Posted by The Snail of Happiness on April 9, 2015
It’s normally around this time of year that we are starting to eat courgettes… every day. But not this year. The southerly placement of the jet stream is causing us to have a remarkably soggy and sunless summer here in the UK. Pretty much any UK gardening blog at the moment will include references to rain, slugs, snails, wind and a lack of vegetables.
Broadbead flowers – just need a few more pollinators
Well, I’m here to set the record straight – there are some plants growing in the UK. They may not be all the ones we expect at this time of year and some crops are certainly sluggish (if you’ll excuse the pun), but there are some things to be harvested. We are currently enjoying delicious potatoes straight out of the planters, lettuce, rocket, mizuna and Hungarian wax peppers. OK, so there’s not a sign of a courgette, the runner bean flowers seem to drop off before they are pollinated, I’ve brought one of the tomato plants into the house to try and encourage it not to rot and my onions have disappeared under a glorious swathe of Calendula, but there are things growing. The broadbeans are flowering abundantly if late and the bunching onions seem to be coming along nicely, as does the oca.
As for dessert… we have raspberries and rhubarb along with a few strawberries and some red currants and blueberries just starting to ripen. On the herb front there’s mint, lemon balm, horseradish and rosemary. And the first flower of the bread seed poppies has opened.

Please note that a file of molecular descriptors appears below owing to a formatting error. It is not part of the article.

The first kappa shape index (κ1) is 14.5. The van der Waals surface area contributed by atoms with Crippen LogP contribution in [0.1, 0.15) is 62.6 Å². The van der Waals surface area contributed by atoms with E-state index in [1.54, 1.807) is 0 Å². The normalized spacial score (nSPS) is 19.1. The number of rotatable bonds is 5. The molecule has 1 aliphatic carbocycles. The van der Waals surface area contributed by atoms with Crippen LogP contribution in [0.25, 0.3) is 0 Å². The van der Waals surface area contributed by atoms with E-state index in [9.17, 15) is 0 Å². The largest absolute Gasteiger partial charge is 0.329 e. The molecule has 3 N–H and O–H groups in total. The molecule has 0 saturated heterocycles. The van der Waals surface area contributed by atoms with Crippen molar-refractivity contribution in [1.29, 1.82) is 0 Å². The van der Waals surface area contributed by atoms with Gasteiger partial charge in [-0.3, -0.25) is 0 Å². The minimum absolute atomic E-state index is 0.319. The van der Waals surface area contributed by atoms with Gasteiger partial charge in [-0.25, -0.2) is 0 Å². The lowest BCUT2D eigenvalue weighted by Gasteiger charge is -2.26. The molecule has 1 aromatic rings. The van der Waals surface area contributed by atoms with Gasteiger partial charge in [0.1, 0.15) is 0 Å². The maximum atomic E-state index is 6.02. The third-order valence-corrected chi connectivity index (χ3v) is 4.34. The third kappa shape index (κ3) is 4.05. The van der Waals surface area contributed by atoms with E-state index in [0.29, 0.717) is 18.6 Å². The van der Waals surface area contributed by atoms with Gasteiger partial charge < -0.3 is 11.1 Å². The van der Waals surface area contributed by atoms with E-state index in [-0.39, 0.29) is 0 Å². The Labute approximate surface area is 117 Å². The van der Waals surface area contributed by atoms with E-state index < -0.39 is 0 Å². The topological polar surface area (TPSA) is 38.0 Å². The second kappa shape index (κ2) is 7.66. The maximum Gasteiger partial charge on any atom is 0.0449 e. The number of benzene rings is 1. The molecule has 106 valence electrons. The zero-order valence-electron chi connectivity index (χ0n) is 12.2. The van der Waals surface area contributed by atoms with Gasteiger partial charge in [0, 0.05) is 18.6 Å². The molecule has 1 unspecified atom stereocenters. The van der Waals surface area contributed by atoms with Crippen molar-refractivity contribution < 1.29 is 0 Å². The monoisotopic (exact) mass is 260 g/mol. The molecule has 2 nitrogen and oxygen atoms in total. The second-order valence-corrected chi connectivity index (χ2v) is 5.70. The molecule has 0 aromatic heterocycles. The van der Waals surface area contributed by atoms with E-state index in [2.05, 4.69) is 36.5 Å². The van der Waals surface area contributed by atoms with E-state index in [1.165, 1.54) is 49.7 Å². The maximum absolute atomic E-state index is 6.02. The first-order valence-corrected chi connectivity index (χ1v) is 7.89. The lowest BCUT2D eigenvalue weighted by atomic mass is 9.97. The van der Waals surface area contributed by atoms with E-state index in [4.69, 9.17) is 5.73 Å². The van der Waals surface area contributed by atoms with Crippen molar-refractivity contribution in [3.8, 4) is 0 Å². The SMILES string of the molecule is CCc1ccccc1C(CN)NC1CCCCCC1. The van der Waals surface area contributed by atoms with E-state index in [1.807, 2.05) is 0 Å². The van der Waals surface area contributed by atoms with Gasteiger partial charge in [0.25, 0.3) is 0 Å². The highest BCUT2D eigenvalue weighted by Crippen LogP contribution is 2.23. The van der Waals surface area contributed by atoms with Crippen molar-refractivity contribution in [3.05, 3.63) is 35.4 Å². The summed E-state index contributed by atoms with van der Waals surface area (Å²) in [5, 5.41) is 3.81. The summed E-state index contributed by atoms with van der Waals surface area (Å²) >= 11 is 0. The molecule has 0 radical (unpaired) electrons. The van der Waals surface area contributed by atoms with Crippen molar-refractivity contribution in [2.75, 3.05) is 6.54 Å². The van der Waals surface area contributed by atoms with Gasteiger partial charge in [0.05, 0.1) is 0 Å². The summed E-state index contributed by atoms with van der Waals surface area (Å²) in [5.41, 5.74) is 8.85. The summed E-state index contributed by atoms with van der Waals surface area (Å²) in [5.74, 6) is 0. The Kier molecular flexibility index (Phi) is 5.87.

And finally, our now well-integrated flock of hens is providing an abundance of eggs. Last night’s dinner comprised Spanish Omelette with a green salad… not quite all out of the garden , but not bad considering the dismal weather.
So the moral? Don’t rely on a single sort of crop… plant a variety of things and some will succeed. Oh, and have raised beds and containers so your plants don’t drown and can be moved indoors or into a more sheltered spot.
And have chickens so that all those vegetable-fed slugs don’t go to waste!
Hungarian Wax Peppers in the greenhouse
Posted by The Snail of Happiness on July 16, 2012
Although it has been a difficult growing season so far, we are starting to harvest a few crops now.
The new chickens are producing eggs already: Aliss lays a small egg nearly every day and these are getting progressively bigger, and Perdy is laying erratically, including one very long thin double yolker and two very small eggs on one day! Esme continues to lay almost every day and Lorna is doing her usual four days on ten days off approach to egg-laying.
Yesterday was, however, a triumph. Apart from a little chorizo, olive oil and black pepper, all of our dinner came out of the garden. No, I lie, two cloves of garlic came from the organic farm down the road. At the end of the afternoon we harvested a few potatoes from the bags in the ‘waste of space‘ area, I collected a variety of salad leaves from my polyculture plot (lettuce, Oriental greens, rocket), some red-veined sorrel (a perennial), rosemary and a ripe Hungarian wax pepper from the greenhouse. Added to the eggs from the past few day, this looked like the ingredients for a whole meal.
And so it was – chorizo omelette with rosemary and garlic potatoes and a green(ish) salad spiced up with a sliced Hungarian wax pepper. A roaring success and on a sunny day too.
Of course, it’s raining again now, but at least the raised beds are helping to avoid waterlogging.
Posted by The Snail of Happiness on July 6, 2012